Thursday, October 26, 2017

Three power calculations from single phase and three phase loads

Three phase power calculations when you have Both Single and Three Phase loads in System:-
While calculating three phase loads where  there are both single phase and three phase loads there are so many confusions arises such as how single phase and three phase loads comes at same platform while calculating total load.

This is can be simplified in below stated article:-

In electrical systems power is always additive i.e. if we have connected load in each single phase of 20 KW then total three phase power requirement will be 60 KW. There is often confusion arises while studying that if you have Three phase power of 90 KW then it means power will be 90 KW in each phase but same is not true as it means power will be 30 KW in each phase.
This can be illustrated by doing calculations in reverse order also:-

Three Phase Power calculations for Line to Line Voltage:-
Three phase power(KW) = 3 × PF × I(A) × VL-L (V) / 1000
Where PF= Power Factor
I(A)= Phase current in Amperes
VL-L= Line to Line RMS Voltage

Three Phase Power calculations for Line to Neutral Voltage:-
Three phase power(KW) = 3 × PF × I(A) × VL-N (V) / 1000
Power factor is usually taken as 1 for Resistive loads
Power factor is usually taken as 0.85 for Induction motors at full loads and 0.35 for no loads.
Now lets take three phase load of 90 KW, now if you consider this load to be equal to 90 KW in each phase then current in each phase will be= 90000/(1.732 X230X0.8)= 282 A
So every-time if you have to calculate total power then  just add single phase load and three phase load then cumulative will be your three phase load requirement.
In a balanced power system if there is total P having power factor pf and line to line voltage as VL

Then single phase power will be P(Single Phase)= P/3

Single Phase apparent power will =P/(3Xpf)
Phase current= Apparent Power
Then Phase current(A) =
1.732=  which comes as VLN=VL/

While doing above calculations efficiency must also be taken care.

These calculations given above are done considering three phase balanced load, which means that there will be same current and power consumption in each phase.  This is mostly applicable for electrical motors and transmission lines but in domestic loads where most of load is single phase this may not be effective. But above calculations will hold good for any industry.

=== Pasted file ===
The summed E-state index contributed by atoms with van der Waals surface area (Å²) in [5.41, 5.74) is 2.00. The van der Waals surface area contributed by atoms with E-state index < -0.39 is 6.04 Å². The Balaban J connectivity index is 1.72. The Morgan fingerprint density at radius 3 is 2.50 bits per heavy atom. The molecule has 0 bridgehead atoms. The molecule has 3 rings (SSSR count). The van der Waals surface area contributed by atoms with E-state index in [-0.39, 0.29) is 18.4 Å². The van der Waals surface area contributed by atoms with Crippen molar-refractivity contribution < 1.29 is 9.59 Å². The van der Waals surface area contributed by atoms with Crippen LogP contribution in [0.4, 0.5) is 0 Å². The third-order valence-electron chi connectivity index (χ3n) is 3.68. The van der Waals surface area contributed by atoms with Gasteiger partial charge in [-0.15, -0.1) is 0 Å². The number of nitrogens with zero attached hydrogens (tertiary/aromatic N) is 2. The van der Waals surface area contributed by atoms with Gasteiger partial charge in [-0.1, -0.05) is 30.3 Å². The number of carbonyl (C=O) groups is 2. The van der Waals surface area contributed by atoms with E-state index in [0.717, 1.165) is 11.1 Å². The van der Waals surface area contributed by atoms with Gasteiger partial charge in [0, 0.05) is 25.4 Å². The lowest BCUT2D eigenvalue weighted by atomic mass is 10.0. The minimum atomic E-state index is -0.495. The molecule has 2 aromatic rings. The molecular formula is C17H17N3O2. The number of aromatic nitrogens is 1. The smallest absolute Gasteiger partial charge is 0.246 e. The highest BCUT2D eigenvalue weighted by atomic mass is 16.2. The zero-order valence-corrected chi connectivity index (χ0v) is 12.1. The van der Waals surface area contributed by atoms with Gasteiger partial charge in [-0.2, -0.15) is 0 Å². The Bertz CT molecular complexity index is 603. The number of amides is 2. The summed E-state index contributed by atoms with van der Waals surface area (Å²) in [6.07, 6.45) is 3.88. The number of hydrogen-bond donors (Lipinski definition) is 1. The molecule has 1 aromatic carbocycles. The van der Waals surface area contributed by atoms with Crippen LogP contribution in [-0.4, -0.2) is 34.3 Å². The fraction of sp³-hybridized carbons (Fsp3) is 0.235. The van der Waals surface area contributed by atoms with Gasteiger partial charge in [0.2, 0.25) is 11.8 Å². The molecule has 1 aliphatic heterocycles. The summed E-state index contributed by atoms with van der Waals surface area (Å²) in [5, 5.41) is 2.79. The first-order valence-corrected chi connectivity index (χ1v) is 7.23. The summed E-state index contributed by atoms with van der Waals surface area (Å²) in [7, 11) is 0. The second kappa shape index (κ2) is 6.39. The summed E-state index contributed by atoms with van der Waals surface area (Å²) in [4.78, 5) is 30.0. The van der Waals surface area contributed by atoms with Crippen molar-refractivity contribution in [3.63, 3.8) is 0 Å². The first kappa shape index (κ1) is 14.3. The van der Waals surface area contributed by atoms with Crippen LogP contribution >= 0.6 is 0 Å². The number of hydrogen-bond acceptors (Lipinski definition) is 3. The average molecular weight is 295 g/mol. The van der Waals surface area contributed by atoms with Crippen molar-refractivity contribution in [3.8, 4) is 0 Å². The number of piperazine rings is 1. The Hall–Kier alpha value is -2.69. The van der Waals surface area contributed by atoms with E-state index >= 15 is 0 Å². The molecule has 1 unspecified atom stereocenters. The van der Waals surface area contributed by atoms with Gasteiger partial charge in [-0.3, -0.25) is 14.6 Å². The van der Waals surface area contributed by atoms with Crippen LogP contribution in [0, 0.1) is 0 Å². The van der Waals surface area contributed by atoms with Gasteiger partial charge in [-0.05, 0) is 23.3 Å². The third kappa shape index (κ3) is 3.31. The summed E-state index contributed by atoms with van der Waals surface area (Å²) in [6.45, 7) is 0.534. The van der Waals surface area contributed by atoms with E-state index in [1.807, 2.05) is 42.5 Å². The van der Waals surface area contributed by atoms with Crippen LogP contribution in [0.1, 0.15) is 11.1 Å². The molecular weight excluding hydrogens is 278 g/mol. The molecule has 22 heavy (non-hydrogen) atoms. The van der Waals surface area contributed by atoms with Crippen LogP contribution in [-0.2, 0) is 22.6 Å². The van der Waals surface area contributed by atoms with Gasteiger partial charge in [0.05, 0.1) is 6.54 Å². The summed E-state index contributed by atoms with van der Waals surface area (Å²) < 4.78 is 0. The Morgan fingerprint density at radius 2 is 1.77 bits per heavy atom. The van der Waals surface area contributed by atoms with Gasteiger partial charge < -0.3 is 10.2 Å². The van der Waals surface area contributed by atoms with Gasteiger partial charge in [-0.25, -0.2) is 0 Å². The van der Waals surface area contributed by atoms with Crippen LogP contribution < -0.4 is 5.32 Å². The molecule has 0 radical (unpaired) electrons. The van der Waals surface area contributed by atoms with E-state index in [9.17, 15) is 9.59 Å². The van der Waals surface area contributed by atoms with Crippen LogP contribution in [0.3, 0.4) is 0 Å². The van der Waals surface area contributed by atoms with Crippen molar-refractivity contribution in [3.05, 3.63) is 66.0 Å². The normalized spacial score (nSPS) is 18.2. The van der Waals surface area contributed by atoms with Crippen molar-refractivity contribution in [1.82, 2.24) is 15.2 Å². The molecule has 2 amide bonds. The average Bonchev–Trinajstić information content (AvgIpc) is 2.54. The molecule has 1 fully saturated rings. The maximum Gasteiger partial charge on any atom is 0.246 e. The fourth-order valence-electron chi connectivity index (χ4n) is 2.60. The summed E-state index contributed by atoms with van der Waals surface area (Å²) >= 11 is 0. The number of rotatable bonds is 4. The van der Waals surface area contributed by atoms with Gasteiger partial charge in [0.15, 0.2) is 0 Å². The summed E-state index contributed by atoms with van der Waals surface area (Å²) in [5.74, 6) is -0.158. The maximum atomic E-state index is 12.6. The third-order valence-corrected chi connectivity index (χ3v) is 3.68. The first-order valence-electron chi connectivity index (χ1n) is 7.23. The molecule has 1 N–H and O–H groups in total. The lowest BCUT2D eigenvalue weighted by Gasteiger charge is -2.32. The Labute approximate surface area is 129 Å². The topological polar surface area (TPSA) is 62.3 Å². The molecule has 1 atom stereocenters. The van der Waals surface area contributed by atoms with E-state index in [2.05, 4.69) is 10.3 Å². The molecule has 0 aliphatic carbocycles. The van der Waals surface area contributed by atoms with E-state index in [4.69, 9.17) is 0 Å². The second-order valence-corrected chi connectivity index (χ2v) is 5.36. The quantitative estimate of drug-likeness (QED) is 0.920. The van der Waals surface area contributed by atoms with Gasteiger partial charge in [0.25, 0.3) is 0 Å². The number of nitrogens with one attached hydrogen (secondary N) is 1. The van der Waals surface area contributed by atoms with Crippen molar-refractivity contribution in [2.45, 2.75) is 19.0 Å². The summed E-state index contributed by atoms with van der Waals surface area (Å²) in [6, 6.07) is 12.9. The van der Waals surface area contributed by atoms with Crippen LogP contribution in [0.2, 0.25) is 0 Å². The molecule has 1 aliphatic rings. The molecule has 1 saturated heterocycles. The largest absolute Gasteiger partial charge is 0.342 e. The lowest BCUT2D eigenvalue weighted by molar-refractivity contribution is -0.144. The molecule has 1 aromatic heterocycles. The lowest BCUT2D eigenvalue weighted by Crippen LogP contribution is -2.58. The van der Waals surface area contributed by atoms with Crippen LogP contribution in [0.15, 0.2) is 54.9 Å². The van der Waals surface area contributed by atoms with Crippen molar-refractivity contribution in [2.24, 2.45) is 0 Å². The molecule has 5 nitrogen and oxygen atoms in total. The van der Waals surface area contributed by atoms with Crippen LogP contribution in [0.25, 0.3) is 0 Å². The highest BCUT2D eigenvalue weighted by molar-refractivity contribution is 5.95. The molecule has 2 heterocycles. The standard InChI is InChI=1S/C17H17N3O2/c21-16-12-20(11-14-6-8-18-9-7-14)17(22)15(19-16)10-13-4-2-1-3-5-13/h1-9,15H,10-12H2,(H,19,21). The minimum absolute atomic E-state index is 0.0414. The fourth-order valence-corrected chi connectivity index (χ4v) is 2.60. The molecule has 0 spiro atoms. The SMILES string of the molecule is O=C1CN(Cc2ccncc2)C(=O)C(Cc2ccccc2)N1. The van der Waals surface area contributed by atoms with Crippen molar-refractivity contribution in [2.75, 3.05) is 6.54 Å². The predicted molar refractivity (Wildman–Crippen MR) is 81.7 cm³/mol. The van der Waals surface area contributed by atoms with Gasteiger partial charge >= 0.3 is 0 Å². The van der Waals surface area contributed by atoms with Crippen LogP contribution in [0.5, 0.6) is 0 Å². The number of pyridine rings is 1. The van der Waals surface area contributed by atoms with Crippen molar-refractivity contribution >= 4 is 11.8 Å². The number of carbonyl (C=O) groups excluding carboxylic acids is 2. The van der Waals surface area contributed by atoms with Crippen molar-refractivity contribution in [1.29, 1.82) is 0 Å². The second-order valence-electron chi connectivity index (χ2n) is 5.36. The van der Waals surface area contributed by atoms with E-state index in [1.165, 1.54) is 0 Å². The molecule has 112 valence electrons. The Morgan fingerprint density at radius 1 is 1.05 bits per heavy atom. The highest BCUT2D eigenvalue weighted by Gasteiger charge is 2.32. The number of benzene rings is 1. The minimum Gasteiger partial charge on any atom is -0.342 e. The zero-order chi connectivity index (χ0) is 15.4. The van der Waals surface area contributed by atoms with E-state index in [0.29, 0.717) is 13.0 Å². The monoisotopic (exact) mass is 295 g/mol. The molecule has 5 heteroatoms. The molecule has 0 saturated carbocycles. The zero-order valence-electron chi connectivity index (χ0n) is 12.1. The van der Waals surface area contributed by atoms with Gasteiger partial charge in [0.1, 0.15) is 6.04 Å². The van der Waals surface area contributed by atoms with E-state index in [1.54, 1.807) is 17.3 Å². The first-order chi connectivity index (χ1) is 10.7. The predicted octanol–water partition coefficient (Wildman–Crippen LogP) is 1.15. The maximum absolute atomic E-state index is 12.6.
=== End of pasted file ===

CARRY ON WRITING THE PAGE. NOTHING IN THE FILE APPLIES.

This can be further simplified by assuming three motor of 90 KW. Now if you assume that there is 90KW load in each phase then you will get 270 KW overall load (Adding 90 KW of each phase) then you will pay for only 90 KW electricity charges then this will be huge savings as by withdrawal of 270 KW you have to pay only for 90 KW.
This means if you have a motor which is consuming a given KW then KW per winding is to be divided by 3 which are similar for three phase transformers where transformer is supplying given KVA then KVA in each winding will be third of total power.

Advantages of Three Phase power Over single phase power
There are following advantages of three phase power above single phase power:-
1.     When we use three phase power than frame size of required machine of same rating get reduce in comparison to when we use single phase power. It means frame size of machine get reduced.
2.     Single phase motors are not self-starting and required auxiliary means of starting the same but three phase motors are self-starting.
3.     Three phase motors have higher power factor and higher efficiency in comparison to single phase motors.
4.     Three phase motors of same rating as of single phase motors are smaller in size which will leads to lower cost , lighter in weight, lower in maintenance cost.
5.     Even in transmission lines for same amount of power at same voltage three phase transmission line requires lesser conductor material in comparison to single phase transmission lines. Thus three phase transmission system becomes cheaper. This will also leads to reduction in cross-sectional area of conductor. Thus leads to lower installation cost.
6.     Single phase motors have pulsating torque whereas polyphase system has uniform torque.

7.       It is quite easier to have parallel operation of three phase generators in comparison to single phase system.